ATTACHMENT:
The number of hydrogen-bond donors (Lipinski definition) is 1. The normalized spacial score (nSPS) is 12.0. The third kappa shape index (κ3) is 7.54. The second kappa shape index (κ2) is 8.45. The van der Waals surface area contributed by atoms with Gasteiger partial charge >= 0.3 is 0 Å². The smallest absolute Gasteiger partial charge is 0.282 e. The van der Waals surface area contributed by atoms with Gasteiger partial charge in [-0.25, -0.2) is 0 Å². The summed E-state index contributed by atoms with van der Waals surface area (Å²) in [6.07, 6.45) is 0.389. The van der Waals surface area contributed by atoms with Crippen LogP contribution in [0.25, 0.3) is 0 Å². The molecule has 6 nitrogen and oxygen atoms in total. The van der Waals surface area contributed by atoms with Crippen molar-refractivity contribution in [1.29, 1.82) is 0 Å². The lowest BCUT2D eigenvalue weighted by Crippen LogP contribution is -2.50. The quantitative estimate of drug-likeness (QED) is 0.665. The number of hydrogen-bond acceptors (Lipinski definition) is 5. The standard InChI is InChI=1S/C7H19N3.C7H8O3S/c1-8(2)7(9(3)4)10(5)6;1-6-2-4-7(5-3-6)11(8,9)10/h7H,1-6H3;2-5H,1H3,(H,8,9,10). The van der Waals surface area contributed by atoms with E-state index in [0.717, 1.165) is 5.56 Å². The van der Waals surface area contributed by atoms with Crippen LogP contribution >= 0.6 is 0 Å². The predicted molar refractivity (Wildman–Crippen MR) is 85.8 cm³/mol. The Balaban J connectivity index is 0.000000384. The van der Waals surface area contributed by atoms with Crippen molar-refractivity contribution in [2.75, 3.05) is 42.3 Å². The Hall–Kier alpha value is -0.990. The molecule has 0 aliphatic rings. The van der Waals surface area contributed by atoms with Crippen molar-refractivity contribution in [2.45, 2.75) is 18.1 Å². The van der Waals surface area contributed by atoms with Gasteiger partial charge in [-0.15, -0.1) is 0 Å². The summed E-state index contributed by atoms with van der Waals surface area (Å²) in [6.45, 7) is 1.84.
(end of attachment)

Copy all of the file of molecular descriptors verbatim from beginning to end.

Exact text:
The number of hydrogen-bond donors (Lipinski definition) is 1. The normalized spacial score (nSPS) is 12.0. The third kappa shape index (κ3) is 7.54. The second kappa shape index (κ2) is 8.45. The van der Waals surface area contributed by atoms with Gasteiger partial charge >= 0.3 is 0 Å². The smallest absolute Gasteiger partial charge is 0.282 e. The van der Waals surface area contributed by atoms with Gasteiger partial charge in [-0.25, -0.2) is 0 Å². The summed E-state index contributed by atoms with van der Waals surface area (Å²) in [6.07, 6.45) is 0.389. The van der Waals surface area contributed by atoms with Crippen LogP contribution in [0.25, 0.3) is 0 Å². The molecule has 6 nitrogen and oxygen atoms in total. The van der Waals surface area contributed by atoms with Crippen molar-refractivity contribution in [1.29, 1.82) is 0 Å². The lowest BCUT2D eigenvalue weighted by Crippen LogP contribution is -2.50. The quantitative estimate of drug-likeness (QED) is 0.665. The number of hydrogen-bond acceptors (Lipinski definition) is 5. The standard InChI is InChI=1S/C7H19N3.C7H8O3S/c1-8(2)7(9(3)4)10(5)6;1-6-2-4-7(5-3-6)11(8,9)10/h7H,1-6H3;2-5H,1H3,(H,8,9,10). The van der Waals surface area contributed by atoms with E-state index in [0.717, 1.165) is 5.56 Å². The van der Waals surface area contributed by atoms with Crippen LogP contribution >= 0.6 is 0 Å². The predicted molar refractivity (Wildman–Crippen MR) is 85.8 cm³/mol. The Balaban J connectivity index is 0.000000384. The van der Waals surface area contributed by atoms with Crippen molar-refractivity contribution in [2.75, 3.05) is 42.3 Å². The Hall–Kier alpha value is -0.990. The molecule has 0 aliphatic rings. The van der Waals surface area contributed by atoms with Crippen molar-refractivity contribution in [2.45, 2.75) is 18.1 Å². The van der Waals surface area contributed by atoms with Gasteiger partial charge in [-0.15, -0.1) is 0 Å². The summed E-state index contributed by atoms with van der Waals surface area (Å²) in [6.45, 7) is 1.84.